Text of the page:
PHP is committed to supporting both the NHS and HSE in tackling the major underinvestment in primary care facilities in both the UK and Ireland.

PHP seeks to have a positive impact on the health and wellbeing of the communities where its assets are located and has set policies and targets to achieve this through a Community Impact Programme.

PHP is committed to supporting both the NHS and HSE in tackling the major underinvestment in primary care facilities in both the UK and Ireland. PHP’s aim is to modernise and improve the ability to provide efficient and effective healthcare through the provision of modern, purpose-built properties, let to the NHS, the HSE, GPs and other healthcare operators. The facilities are predominantly located within residential communities and enable the UK and Irish population to access better health services in their local area. This is central to the Group’s purpose, strategic objectives and business planning processes.

PHP’s portfolio serves around 6.0 million patients or 8.9% of the UK population and our portfolio is their first point of contact with the NHS when they start their patient journey. Our interventions, when we acquire, refurbish or develop new healthcare facilities, have a significant positive social impact, whether through enhancement of experience for people using our facilities, expansion of healthcare provision locally or making healthcare more accessible to those that need it most. Modern high quality primary healthcare facilities also help to reduce pressure and costs for the secondary care system.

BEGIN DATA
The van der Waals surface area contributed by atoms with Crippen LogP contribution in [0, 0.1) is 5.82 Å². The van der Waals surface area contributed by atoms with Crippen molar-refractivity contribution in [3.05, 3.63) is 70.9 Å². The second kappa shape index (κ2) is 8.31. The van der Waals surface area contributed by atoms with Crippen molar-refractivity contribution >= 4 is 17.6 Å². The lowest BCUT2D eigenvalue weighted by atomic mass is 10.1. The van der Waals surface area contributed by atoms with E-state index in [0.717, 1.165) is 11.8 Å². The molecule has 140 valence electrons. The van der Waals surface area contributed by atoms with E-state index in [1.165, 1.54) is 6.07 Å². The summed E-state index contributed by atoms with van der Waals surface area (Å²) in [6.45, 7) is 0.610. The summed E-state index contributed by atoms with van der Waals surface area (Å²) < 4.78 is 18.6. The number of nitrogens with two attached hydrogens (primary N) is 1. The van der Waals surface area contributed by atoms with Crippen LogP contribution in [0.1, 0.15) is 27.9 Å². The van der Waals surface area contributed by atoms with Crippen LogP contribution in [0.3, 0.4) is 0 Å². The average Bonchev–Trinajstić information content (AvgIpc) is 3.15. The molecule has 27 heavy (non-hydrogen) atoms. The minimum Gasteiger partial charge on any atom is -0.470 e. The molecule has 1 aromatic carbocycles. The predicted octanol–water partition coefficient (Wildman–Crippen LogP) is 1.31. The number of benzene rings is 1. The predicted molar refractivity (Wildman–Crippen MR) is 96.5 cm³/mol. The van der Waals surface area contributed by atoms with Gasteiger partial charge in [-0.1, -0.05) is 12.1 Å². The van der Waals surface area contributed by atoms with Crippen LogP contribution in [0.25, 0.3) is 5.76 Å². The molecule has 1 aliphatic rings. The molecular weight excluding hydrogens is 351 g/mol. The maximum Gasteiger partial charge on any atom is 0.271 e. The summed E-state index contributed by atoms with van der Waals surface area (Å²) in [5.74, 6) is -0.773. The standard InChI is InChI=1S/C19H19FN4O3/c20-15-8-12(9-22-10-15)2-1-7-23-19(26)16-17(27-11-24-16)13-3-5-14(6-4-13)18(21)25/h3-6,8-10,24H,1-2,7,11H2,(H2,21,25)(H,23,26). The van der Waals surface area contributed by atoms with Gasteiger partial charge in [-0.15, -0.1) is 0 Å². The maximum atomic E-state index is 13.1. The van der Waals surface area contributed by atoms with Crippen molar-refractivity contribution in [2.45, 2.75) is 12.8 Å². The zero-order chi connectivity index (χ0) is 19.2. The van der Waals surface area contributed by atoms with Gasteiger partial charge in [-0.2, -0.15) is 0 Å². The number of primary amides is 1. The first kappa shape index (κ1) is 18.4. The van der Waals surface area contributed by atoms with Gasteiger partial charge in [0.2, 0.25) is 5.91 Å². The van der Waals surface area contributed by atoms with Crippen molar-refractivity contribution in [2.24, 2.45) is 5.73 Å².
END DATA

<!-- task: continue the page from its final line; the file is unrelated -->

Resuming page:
Our active management of the property portfolio seeks to maintain the centres as fit for purpose and systems have been established to ensure that PHP is properly monitoring its social impact and identifying and managing opportunities and risks associated with the provision of its properties.

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During 2022, PHP conducted research with King’s College London (“KCL”) into the wider economic and social impact of modern primary care centres. Analysing circa 150 PHP medical centres built or refurbished since 2009 across England, KCL compared their A&E attendance rates against national averages before and after building completions.

The results identified reductions in secondary healthcare utilisation after a purpose-built medical centre is opened following development completion or refurbishment and the reductions are particularly prominent in areas of deprivation. The cost to visit A&E is £180 per visit compared to £39 for a GP appointment and represent savings of around 75%. One in four GP practices in England work out of old houses, which are not fit for purpose. Moving doctors and nurses into purpose-built medical centres would save NHS England £39 million a year and support those in the most deprived parts of the UK.